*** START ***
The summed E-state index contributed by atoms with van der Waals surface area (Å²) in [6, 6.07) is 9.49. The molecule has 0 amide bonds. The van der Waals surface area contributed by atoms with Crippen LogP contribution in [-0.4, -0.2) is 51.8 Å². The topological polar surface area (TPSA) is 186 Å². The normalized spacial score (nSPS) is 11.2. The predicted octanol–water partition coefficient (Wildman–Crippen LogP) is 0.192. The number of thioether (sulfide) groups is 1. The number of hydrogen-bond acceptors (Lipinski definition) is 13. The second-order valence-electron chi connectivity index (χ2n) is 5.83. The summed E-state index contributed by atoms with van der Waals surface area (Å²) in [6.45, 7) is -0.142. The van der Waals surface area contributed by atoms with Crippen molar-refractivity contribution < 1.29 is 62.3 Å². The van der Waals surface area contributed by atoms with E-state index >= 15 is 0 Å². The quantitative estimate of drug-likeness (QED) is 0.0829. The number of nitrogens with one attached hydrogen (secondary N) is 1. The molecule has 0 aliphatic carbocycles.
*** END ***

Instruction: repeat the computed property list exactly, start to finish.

The summed E-state index contributed by atoms with van der Waals surface area (Å²) in [6, 6.07) is 9.49. The molecule has 0 amide bonds. The van der Waals surface area contributed by atoms with Crippen LogP contribution in [-0.4, -0.2) is 51.8 Å². The topological polar surface area (TPSA) is 186 Å². The normalized spacial score (nSPS) is 11.2. The predicted octanol–water partition coefficient (Wildman–Crippen LogP) is 0.192. The number of thioether (sulfide) groups is 1. The number of hydrogen-bond acceptors (Lipinski definition) is 13. The second-order valence-electron chi connectivity index (χ2n) is 5.83. The summed E-state index contributed by atoms with van der Waals surface area (Å²) in [6.45, 7) is -0.142. The van der Waals surface area contributed by atoms with Crippen molar-refractivity contribution < 1.29 is 62.3 Å². The van der Waals surface area contributed by atoms with E-state index >= 15 is 0 Å². The quantitative estimate of drug-likeness (QED) is 0.0829. The number of nitrogens with one attached hydrogen (secondary N) is 1. The molecule has 0 aliphatic carbocycles.